Imitation– mimicking and observing behavior. Examples: copy, follow, mimic, reproduce, replicate, trace

 

Self-Assessment Questions

Exercise 2.2

  1. State any five examples of instructional objectives of ICT under cognitive domain.
  2. Give any three examples of instructional objectives of ICT under affective domain.
  3. State any two examples of instructional objectives of ICT under psychomotor domain.

 

SESSION 3: GENERAL AIMS AND OBJECTIVES OF ICT TEACHING SYLLABUS FOR PRIMARY SCHOOLS/JHS

 

Objectives

By the end of this session, you will be able to:

  1. State the general aims of ICT teaching syllabus for primary school/JHS.
  2. State at least five general and specific objectives of ICT teaching syllabus for primary school .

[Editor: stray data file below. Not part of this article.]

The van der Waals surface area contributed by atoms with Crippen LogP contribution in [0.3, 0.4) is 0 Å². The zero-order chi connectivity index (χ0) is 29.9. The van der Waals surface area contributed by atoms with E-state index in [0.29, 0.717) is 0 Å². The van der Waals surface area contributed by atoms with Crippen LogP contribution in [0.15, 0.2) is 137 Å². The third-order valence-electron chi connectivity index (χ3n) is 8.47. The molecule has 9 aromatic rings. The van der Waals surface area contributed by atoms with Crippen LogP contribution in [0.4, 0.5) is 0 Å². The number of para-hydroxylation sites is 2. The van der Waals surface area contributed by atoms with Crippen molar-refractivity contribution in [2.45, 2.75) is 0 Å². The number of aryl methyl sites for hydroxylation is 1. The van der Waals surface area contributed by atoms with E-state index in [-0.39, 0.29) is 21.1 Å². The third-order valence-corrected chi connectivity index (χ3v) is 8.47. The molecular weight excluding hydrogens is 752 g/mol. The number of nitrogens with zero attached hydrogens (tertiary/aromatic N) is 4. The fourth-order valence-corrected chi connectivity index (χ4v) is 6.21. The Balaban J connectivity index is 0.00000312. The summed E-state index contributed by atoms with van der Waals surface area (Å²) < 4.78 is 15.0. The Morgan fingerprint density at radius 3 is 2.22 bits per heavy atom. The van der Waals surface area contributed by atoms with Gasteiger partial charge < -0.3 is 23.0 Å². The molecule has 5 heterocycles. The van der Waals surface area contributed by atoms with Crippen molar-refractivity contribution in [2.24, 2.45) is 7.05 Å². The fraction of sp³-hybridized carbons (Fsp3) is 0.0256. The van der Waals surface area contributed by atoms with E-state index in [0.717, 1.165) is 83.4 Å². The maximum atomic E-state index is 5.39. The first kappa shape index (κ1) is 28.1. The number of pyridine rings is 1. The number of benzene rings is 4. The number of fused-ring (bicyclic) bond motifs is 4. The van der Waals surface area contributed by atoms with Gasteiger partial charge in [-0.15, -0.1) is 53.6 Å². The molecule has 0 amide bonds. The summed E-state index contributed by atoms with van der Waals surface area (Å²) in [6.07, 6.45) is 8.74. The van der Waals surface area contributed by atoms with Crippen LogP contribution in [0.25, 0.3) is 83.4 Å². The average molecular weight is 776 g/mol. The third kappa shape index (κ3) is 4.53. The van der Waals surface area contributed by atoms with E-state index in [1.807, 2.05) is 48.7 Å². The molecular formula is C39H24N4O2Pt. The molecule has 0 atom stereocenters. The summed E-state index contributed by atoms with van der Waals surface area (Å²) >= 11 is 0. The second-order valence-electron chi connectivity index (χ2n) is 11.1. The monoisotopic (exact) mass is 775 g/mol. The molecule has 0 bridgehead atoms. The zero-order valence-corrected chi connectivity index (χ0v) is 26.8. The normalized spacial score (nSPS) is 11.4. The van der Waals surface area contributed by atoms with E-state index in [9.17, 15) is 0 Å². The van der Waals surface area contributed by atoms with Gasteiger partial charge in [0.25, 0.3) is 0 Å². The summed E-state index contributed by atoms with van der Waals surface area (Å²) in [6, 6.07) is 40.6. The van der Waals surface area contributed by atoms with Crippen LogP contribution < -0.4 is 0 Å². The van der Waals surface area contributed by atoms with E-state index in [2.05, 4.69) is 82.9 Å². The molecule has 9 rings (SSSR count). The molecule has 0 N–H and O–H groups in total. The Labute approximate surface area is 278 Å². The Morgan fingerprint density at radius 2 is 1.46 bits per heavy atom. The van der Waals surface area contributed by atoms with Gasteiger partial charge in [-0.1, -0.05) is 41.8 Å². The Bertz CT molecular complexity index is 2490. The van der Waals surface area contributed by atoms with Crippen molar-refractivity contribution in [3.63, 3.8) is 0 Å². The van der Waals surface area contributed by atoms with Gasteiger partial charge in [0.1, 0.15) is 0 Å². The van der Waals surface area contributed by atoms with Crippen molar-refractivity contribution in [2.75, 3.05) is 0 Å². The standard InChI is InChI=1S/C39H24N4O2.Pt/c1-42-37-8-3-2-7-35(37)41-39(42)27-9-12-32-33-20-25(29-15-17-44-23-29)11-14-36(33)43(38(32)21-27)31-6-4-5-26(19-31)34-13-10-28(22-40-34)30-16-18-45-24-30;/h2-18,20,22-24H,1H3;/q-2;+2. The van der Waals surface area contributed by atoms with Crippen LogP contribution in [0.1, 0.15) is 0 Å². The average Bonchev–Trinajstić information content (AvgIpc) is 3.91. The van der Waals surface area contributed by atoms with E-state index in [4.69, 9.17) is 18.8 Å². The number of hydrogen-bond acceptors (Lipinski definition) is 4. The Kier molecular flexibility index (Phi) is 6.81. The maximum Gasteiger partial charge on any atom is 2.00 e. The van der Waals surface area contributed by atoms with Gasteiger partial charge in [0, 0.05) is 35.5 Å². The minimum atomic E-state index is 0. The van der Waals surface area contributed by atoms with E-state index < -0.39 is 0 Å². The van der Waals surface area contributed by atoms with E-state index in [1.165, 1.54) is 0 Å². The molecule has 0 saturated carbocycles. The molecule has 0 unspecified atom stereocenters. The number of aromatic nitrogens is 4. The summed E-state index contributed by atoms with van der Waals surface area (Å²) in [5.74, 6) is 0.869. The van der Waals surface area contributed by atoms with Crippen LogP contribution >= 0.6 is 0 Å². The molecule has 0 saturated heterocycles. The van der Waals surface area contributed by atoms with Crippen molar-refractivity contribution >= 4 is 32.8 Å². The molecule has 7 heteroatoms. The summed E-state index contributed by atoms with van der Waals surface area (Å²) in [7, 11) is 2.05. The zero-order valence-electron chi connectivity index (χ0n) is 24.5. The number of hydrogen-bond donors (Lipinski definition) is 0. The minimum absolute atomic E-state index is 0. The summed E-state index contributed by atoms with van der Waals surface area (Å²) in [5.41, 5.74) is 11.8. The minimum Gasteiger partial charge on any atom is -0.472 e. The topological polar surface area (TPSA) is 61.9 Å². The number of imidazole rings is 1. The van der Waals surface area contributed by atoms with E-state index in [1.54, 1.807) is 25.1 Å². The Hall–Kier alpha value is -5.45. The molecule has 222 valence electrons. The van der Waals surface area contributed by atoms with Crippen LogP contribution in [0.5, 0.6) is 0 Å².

3. State at least five general and specific objectives of ICT teaching syllabus for JHS.

3.1 General Aims (Primary Schools)/JHS

 

The syllabus is designed to help pupils to:

  1. acquire   basic   ICT   literacy
  2. communicate   effectively   using   ICT   tools
  3. develop  interest  and  acquire  skills  in  the  use    of  the  internet
  4. develop  basic  ethics  in  using    ICT  tools
  5. acquire  basic  mouse  and  keyboarding  skills

3.2 General and specific objectives (Primary Schools)

 

Read

TEACHING SYLLABUS FOR INFORMATION AND COMMUNICATIONS TECHNOLOGY (PRIMARY 1 – 6)

 

3.3 General and specific objectives (JHS)

 

Read

TEACHING SYLLABUS FOR INFORMATION AND COMMUNICATIONS TECHNOLOGY (JHS 1 – 3)

 Self-Assessment Questions

Exercise 2.3

  1. What are the five general aims of ICT teaching syllabus for both primary school and JHS?
  2. State at least five general and specific objectives of ICT teaching syllabus for primary school.
  3. State at least five general and specific objectives of ICT teaching syllabus for JHS.

Attachments1

SEE ALL Add a note
YOU
Add your Comment
 

Top Rated Course

Course Reviews

Welcome To.

KOMENCO LMS


The official komenco LMS where you learn at the comfort of your home.
Learn more

Subscribe From

top
Orbit I.T Training and Services Ltd © 2019. All rights reserved.
Skip to toolbar